California Supreme Court Chief Justice Tani Cantil-Sakauye spent an hour with The Bee’s editorial board last week talking about courts funding.
She also went off topic.
Dan Morain: Should California create a separate court to review death penalty cases?
Cantil-Sakauye: We’d still have the same issues. We have over 700 people on death row. A fair number still need representation. We pay $145 an hour. When the state decides to put somebody to death, gratefully, it takes time. It is a long, deliberative process. Many factors are required for a solution. One of them, frankly, is an infusion of cash. There has been no talk in the Legislature of funding the death penalty process.
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Gary Reed: What are the most interesting cases before the Supreme Court?
Cantil-Sakauye: One of our most interesting cases was the Garcia bar admission case (authorizing Sergio Garcia to practice law though he had come to California as a child without documentation), because of the interplay of state and federal law. I’m finding class-action cases interesting, and wage and hour cases.
Miller v. Alabama (in which the U.S. Supreme Court struck down mandatory life imprisonment without parole sentences for juvenile offenders.) We’re seeing broad cases at the California Supreme Court in reaction to U.S. Supreme cases. I wish I had all the time in the world to focus on those issues.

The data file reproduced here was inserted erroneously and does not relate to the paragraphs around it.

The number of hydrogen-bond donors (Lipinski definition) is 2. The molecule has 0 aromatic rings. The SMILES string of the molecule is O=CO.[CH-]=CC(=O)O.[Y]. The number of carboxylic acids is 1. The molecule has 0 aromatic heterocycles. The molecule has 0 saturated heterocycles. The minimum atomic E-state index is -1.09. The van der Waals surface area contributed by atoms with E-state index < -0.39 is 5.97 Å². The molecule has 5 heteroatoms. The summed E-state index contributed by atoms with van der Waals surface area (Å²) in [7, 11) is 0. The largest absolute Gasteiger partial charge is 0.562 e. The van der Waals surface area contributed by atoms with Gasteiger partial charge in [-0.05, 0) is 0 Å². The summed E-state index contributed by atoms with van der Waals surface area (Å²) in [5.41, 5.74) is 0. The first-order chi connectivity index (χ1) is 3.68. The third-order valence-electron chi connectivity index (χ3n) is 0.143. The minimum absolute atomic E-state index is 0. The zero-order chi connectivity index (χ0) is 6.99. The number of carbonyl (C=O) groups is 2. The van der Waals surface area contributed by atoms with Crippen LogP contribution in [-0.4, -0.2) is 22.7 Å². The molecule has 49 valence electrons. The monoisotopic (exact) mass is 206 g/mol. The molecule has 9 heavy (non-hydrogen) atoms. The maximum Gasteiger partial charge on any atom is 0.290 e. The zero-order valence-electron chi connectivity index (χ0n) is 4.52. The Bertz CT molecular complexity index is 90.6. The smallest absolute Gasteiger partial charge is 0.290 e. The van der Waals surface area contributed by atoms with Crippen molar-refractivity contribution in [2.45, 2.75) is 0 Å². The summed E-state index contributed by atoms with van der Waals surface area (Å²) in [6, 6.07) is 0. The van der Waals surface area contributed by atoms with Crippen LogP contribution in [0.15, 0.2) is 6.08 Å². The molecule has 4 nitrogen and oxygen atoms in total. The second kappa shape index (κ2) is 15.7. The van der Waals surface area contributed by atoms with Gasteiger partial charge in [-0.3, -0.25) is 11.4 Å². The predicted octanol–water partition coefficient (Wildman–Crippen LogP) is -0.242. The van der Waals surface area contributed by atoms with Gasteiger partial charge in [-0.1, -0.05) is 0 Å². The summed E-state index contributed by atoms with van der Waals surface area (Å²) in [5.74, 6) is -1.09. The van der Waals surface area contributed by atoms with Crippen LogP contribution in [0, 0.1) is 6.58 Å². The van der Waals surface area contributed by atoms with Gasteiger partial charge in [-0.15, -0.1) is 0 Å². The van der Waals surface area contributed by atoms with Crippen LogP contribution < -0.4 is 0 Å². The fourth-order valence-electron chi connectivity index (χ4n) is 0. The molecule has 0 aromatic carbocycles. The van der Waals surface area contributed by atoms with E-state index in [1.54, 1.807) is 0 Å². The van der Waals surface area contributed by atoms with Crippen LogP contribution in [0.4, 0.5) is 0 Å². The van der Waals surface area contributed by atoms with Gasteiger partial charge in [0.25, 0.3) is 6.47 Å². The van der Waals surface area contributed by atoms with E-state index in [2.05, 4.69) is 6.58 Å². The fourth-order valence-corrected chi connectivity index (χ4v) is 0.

Morain: Which justices do you most admire?
Cantil-Sakauye: I feel privileged to work with the group I’m in. I respect their history and how they look at law and tradition. I feel privileged because I don’t know how long it will last.
I like working with Goodwin Liu. He didn’t come from a trial court. He didn’t come from an appellate court. He came from academia. He will say, ‘Why are you doing this?’ He challenges us. This group is the mix of the old and the new.
Morain: What about justices in history?
Cantil-Sakauye: I admire Rose Bird for a lot of reasons. In many ways, I feel it was the wrong time. It doesn’t seem like she had the tools to deal with all that was going on with the bench at that time, the acrimony. Sometimes, I feel she was misunderstood, and I read her opinions and think she had an agenda. Ultimately, it was the wrong timing for her, and I feel badly about that.
Jack Ohman: I read that you were a blackjack dealer?
Cantil-Sakauye: I was, in law school.
Ohman: Maybe you could give me some tips?
Cantil-Sakauye: I could, I suppose, but I’m not any good or else I wouldn’t be working for a living.
Reed: Could you spot people counting cards?
Cantil-Sakauye: Oh, yes. I saw teams of people counting. I learned after a season of dealing that they were basically engineers out of San Francisco. They’d leave a dozen roses at the end of the summer.